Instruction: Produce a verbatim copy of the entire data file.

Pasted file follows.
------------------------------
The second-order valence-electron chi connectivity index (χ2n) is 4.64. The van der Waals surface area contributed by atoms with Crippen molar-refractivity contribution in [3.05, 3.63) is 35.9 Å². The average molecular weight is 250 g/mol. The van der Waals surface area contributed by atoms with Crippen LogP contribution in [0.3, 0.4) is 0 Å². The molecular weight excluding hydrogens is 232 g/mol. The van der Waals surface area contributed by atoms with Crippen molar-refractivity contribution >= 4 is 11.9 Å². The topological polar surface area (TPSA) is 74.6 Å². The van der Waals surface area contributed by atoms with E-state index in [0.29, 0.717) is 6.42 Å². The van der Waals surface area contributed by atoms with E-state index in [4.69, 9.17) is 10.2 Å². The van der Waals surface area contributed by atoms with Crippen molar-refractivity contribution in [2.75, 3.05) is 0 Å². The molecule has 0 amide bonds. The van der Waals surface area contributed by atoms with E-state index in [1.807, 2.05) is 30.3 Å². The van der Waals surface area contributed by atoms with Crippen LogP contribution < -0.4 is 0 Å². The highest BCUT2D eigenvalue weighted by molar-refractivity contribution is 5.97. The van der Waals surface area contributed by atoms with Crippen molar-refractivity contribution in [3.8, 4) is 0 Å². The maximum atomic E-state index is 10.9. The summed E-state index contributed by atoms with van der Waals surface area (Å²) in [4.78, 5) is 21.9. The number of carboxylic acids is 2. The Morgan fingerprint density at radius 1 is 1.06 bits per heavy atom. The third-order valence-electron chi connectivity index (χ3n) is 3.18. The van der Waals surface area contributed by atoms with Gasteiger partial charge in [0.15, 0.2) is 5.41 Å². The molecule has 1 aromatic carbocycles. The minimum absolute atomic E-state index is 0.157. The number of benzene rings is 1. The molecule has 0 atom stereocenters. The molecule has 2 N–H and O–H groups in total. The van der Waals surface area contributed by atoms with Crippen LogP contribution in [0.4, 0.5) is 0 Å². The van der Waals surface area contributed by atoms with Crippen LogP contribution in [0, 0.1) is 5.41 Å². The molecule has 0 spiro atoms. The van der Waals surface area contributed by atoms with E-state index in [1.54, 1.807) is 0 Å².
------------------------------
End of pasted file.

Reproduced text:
The second-order valence-electron chi connectivity index (χ2n) is 4.64. The van der Waals surface area contributed by atoms with Crippen molar-refractivity contribution in [3.05, 3.63) is 35.9 Å². The average molecular weight is 250 g/mol. The van der Waals surface area contributed by atoms with Crippen LogP contribution in [0.3, 0.4) is 0 Å². The molecular weight excluding hydrogens is 232 g/mol. The van der Waals surface area contributed by atoms with Crippen molar-refractivity contribution >= 4 is 11.9 Å². The topological polar surface area (TPSA) is 74.6 Å². The van der Waals surface area contributed by atoms with E-state index in [0.29, 0.717) is 6.42 Å². The van der Waals surface area contributed by atoms with E-state index in [4.69, 9.17) is 10.2 Å². The van der Waals surface area contributed by atoms with Crippen molar-refractivity contribution in [2.75, 3.05) is 0 Å². The molecule has 0 amide bonds. The van der Waals surface area contributed by atoms with E-state index in [1.807, 2.05) is 30.3 Å². The van der Waals surface area contributed by atoms with Crippen LogP contribution < -0.4 is 0 Å². The highest BCUT2D eigenvalue weighted by molar-refractivity contribution is 5.97. The van der Waals surface area contributed by atoms with Crippen molar-refractivity contribution in [3.8, 4) is 0 Å². The maximum atomic E-state index is 10.9. The summed E-state index contributed by atoms with van der Waals surface area (Å²) in [4.78, 5) is 21.9. The number of carboxylic acids is 2. The Morgan fingerprint density at radius 1 is 1.06 bits per heavy atom. The third-order valence-electron chi connectivity index (χ3n) is 3.18. The van der Waals surface area contributed by atoms with Gasteiger partial charge in [0.15, 0.2) is 5.41 Å². The molecule has 1 aromatic carbocycles. The minimum absolute atomic E-state index is 0.157. The number of benzene rings is 1. The molecule has 0 atom stereocenters. The molecule has 2 N–H and O–H groups in total. The van der Waals surface area contributed by atoms with Crippen LogP contribution in [0.4, 0.5) is 0 Å². The van der Waals surface area contributed by atoms with Crippen LogP contribution in [0, 0.1) is 5.41 Å². The molecule has 0 spiro atoms. The van der Waals surface area contributed by atoms with E-state index in [1.54, 1.807) is 0 Å².